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mariovistus

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  • Apr 25th, 2011 @ 11:08am

    Draw your own money

    Although this is slightly off topic, the artist, J.S.G. Boggs has been drawing his own money for several years now. Known as 'Boggs bills'. They may resemble US currency and are typically worth many times their face value denominated in dollars. Boggs has used his bills to pay for many things including meals in restaurants, hotel rooms, and airplane tickets. See http://en.wikipedia.org/wiki/J._S._G._Boggs. Boggs has created art (scarcity) as money where the original is worth infinitely more than the digital copy of the 'content'.

  • Dec 2nd, 2010 @ 7:15am

    (untitled comment)

    Isn't this how Reagan supposedly brought down the USSR?

  • Jun 16th, 2010 @ 3:16pm

    (untitled comment)

    Adding new meaning to the made up word edutainment.

  • May 14th, 2010 @ 8:47am

    plagiarizing plagiarism policies

    I remember reading about two universities (Stanford and Oregon I think). One plagiarized the plagiarism policy of the other. My guess is that this has occurred more than in this instance.

  • May 4th, 2010 @ 5:56am

    not counterfeiting

    There is a US artist, JSG Boggs who does one sided bank notes by hand that are sometimes replicas of different currencies. Boggs has created his own currency called Boggs notes that he uses to pay for different services (meals, hotel rooms, etc.) The bills wind up being far more valuable than whatever the equivalent was in US dollars at the time of the original transaction. He has found himself in trouble with the US Treasury and had exhibitions of his art shut down in Australia and England.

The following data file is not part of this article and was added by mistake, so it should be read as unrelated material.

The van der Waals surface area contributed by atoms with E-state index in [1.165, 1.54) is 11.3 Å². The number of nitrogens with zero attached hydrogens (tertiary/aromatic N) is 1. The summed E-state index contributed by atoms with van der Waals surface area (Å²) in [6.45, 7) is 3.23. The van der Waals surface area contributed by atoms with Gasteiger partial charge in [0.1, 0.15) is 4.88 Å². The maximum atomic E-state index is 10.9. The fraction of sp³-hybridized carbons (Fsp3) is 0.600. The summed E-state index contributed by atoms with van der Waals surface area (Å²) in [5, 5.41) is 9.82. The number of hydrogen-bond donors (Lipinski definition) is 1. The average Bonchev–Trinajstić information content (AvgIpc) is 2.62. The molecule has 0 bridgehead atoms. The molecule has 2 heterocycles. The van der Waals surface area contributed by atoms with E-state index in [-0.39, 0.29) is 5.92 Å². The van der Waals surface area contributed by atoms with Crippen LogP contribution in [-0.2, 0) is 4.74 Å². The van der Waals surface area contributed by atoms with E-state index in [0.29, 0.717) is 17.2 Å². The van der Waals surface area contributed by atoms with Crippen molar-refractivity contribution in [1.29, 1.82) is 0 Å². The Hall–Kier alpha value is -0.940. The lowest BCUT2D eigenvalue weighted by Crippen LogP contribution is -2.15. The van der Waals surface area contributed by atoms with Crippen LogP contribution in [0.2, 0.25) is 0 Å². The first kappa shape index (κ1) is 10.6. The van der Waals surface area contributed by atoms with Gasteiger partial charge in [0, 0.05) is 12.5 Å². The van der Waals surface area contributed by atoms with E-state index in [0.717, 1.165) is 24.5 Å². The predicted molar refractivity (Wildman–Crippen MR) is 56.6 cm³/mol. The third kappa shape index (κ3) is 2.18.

• Apr 27th, 2010 @ 9:08pm

    privacy violation

    One useful way to understand this problem is as a negative externality. Just as a paper mill that pollutes a river as a negative by-product of its production process, the credit industry by granting easy credit and failing to secure customer data has made identity fraud an attractive crime to the detriment of the public. To make matters worse, the credit industry blames the individual - shred your personal documents, be careful about revealing your personal information, etc. According to the economist Ronald Coase, a negative externality should be dealt with if the cost of doing so is less than the cost of the negative externality itself and it should be done in the least cost way. Clean up the river or stop polluting it in the first place? My choice for the credit industry is to make data breaches so costly through fines that they have to remove the structural causes.

    Another analogy is to the use of ATMs. Some bright person in the banking industry thought it would be a good idea to stock machines with a bunch of money and put them in all kinds of sketchy locations, 24/7. When the crime of robbing people when they took out money became popular, banks blamed the victim. Be more careful, don't use ATMs in bad neighborhoods. Somehow they figured out that they had liability so they improved the lighting and cut the shrubbery around ATMs, and most importantly added video cameras. By taking seriously their responsibility for security around ATMs they eliminated the negative externality of those robberies. Making data theft unattractive at the source via heavy fines, would lead those who traffic in personal information to find creative solutions to the problem of data theft.